More than any other religious group, a strong majority of white evangelical Protestants hold a positive view of President Donald Trump, according to a new survey. They are also the only religious group to to favor the temporary ban on immigrants from seven Muslim-majority countries.
According to the Public Religion Research Institute report, 74 percent of white Evangelical Protestants view Trump positively. Other white Christian groups, including 55 percent of white Catholics and 53 percent of white mainline Protestants, also hold favorable view of the Republican president. Meanwhile, non-white Christians and other religious groups have a more negative view of Trump.
Fewer than one-third of non-white Protestants (31 percent), religiously unaffiliated Americans (31 percent), members of non-Christian religions (26 percent), and Hispanic Catholics (25 percent) report a positive view of Trump, the report noted.
"No religious group views the current president more negatively than Americans who belong to non-Christian traditions—a group that includes Jews, Muslims, Buddhists, Hindus, and others—more than seven in ten (71 percent) have an unfavorable opinion of Trump," PRRI reported.
Overall, half of all Americans hold an unfavorable view of Trump and 43 percent share a favorable impression of him.
Among political groupings, 87 percent of Republicans say they back Trump while 83 percent of Democrats hold a negative view of the U.S. president.
When it comes to Trump's blocked attempts to temporarily ban immigrants from seven Muslim-majority countries, only 35 percent of the public agree with such a move, while 59 percent oppose a ban of that nature.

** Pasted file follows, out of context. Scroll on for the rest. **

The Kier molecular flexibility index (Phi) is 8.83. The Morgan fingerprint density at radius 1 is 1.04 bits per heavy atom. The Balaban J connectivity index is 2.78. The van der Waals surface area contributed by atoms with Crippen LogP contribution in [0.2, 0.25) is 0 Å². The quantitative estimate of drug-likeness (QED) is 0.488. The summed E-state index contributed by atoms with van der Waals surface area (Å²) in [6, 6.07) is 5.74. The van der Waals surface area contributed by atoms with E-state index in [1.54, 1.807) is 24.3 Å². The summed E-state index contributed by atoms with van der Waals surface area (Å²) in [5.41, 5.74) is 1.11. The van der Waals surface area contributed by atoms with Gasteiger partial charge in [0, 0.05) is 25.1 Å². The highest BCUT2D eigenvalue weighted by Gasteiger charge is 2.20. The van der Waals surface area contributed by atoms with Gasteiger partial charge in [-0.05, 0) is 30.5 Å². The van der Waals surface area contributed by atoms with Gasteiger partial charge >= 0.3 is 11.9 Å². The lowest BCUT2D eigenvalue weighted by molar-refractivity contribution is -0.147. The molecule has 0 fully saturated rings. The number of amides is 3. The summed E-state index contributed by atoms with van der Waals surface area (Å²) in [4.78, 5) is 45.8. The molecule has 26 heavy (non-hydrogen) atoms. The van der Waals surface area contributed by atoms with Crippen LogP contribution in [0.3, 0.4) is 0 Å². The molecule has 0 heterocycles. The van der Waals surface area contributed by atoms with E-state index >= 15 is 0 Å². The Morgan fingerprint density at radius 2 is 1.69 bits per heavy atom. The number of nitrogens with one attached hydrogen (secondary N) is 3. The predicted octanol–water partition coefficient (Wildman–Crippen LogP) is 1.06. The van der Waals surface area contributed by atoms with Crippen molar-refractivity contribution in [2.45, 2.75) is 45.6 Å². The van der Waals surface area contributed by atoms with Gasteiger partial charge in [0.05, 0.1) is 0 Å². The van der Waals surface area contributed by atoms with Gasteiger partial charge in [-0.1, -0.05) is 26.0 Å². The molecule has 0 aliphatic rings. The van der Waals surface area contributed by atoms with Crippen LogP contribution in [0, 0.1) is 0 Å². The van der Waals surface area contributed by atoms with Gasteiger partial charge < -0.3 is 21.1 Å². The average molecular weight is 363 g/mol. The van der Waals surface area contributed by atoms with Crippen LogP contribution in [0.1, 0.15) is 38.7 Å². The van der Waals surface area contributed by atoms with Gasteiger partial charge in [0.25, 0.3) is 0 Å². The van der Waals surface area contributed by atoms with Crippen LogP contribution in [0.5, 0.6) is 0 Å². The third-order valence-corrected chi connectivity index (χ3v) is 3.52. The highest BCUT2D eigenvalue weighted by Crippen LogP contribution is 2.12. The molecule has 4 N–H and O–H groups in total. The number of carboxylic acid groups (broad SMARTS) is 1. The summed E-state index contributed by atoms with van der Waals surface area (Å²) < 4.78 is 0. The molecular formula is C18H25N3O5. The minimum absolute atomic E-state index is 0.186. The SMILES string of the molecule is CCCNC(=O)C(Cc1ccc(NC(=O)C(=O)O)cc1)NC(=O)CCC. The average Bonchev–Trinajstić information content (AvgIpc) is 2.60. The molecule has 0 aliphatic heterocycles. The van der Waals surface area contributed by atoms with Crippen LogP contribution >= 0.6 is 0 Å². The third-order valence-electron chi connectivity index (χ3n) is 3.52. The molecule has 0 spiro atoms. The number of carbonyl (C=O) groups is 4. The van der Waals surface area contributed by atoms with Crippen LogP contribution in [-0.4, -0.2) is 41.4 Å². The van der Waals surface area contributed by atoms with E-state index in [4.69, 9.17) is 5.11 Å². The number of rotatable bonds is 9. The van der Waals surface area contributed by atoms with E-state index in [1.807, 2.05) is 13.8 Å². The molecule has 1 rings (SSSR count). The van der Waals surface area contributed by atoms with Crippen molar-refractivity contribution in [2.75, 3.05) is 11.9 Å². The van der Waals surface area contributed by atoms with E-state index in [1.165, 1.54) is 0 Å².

Though many evangelicals have expressed opposition to the immigration order, the PRRI report shows that overall, 61 percent of white evangelical Protestants support the temporary ban. Only 44 percent of white Catholics and 39 percent of white mainline Protestants approve of it.
Even fewer non-white Protestants (27%) and religiously unaffiliated Americans (21%) favor the immigration order Trump signed in January.
Some analysts, such as Eric Teetsel, who was Senator Marco Rubio's faith outreach director during the Republican primaries, have warned that the "white evangelicals" grouping may be more of a sociological one than one based on theological thinking.
When it comes to media figures reporting on exit polls that claimed that 81 percent of evangelicals voted for Trump in the November elections, Teetsel pointed out that a smaller majority may be considered evangelicals.
"Consider that just 56 percent of voters who said they attend religious services 'weekly or more' voted for Trump," he said.
Joe Carter, an adjunct professor of journalism at Virginia's Patrick Henry College, has argued that it is difficult to characterize what an evangelical is these days.
"Actual devotion to Christ cannot be measured by checking a box on a survey," Carter said, noting that non-church going evangelicals in such polls can create inaccurate assumptions.
"To the media, such distinctions may be unimportant. But if we are seeking a fair and accurate representation of actual evangelicals, it's important to distinguish them from those who do not truly subscribe to evangelical beliefs and practices," he said.